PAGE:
Many boys at the cages often fail to hit a majority of the pitches as they go for faster pitches than they are ready for. This is then followed by the constant pushing of the pitching machines buttons as these boys try and change the height of the pitches even as the machine is pitching. For them,“ It must be the machine, and not their swing” as the unguided young minds find an excuse for hitting at a higher speed than they are ready for. For parents I would suggest that you at least hold your ground on this issue, if no other.
At the beginning I start my 10-year old boy at 90 kph twice. Starting with bunting and then hitting from both sides of the plate. If he doesn’t hit a good majority of these balls he could find himself not going to the next higher speed. If he does hit a good majority then it’s up to 100 kph to be followed by 110 kph. My boy is quite advanced and a newbie should start at 70 kph and move up from there once the hits are regular and make up a good majority. You can explain to you son that he will see a mix of speeds when he plays and so should thus be prepared for this mix.
With the change in the ball this season, at the Japanese professional league level, and the corresponding lower averages, maybe it’s the time to try and improve hitting with a few new drills that go back to some old standard ideas, instead of just letting young players wing it and play with buttons at the batting cages, or endlessly hit tossed balls into nets by a coach.
Some of my Views on Why Pitchers Can’t Field their Position Well
Many boys want to be a pitcher and so teams put off who is likely to be one by training all to be one of the fielders, and then watch to see who turns into a pitcher over time. This method is the way of teams that have too many former non-pitchers. Should you teach everyone to be a pitcher and then whoever fields well, while pitching, should then be placed in a shortstop position and so on? Of course not, so then, why the other way round?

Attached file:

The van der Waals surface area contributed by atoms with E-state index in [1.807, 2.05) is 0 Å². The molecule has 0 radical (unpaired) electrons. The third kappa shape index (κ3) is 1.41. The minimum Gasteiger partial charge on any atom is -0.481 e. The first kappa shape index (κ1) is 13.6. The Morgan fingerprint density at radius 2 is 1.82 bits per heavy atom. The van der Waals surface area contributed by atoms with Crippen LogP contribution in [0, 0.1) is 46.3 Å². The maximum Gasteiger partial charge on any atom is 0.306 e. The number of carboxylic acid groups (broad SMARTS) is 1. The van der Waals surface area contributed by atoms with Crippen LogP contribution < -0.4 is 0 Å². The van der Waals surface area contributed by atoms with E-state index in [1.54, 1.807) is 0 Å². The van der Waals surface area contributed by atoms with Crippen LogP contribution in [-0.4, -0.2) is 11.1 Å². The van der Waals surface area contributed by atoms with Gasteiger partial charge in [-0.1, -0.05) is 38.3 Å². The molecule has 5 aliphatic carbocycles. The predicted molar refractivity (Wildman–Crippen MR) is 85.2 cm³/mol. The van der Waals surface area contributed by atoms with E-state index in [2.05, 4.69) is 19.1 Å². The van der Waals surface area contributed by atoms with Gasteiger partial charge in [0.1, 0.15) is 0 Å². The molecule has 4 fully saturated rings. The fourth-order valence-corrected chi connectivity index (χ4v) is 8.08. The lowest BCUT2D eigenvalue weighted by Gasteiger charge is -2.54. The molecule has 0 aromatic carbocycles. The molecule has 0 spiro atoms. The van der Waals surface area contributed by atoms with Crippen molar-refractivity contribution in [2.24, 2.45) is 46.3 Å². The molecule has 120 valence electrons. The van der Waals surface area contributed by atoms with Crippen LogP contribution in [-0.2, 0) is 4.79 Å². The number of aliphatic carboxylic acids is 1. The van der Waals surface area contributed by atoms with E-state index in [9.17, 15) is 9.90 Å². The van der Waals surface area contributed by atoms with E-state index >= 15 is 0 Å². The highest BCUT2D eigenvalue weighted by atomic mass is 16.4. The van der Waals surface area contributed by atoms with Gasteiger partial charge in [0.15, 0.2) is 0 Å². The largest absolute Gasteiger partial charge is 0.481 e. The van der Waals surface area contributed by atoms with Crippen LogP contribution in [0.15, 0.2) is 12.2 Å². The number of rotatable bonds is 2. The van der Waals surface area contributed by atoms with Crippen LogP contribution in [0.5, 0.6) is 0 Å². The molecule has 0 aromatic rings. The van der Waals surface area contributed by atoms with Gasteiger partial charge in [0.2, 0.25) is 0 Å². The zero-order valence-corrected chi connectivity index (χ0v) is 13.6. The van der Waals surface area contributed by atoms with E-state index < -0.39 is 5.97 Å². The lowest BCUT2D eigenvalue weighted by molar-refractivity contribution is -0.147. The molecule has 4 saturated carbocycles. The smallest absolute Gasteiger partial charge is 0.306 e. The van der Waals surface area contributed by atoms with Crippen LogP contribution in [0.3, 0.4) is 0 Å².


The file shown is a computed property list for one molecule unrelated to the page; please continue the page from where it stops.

In T-ball you have no pitcher, and for some time to come no covering of first by the pitcher even at the slightly higher levels. Usually the second baseman comes over to cover first when the first baseman moves away from first to field a ball. Yet why not start training pitchers covering first as soon as possible, so in the future any pitcher you have will be able to do the deed? Long-term thinking must be part of any plan and not short-term winning as the only goal.
One trick of outside the box thinking I use at the 80 kph batting cage is to have my boy go through the motions of pitching (wind up & from the stretch both), to then catch the machine’s pitch right at the conclusion of his motion to pitch. This forces him to get into the ready position, lose his fear of the come-backer and focus on his fielding instinctively. This we do for both glove arms of course. On the baseball field the balls only occasionally come his way (mostly as bunts or slowed down grounders), and thus pitchers are usually terrible fielders of the more menacing hits, yet from what I see getting the future pitcher to field his position better has more to do with the team and coaching make up.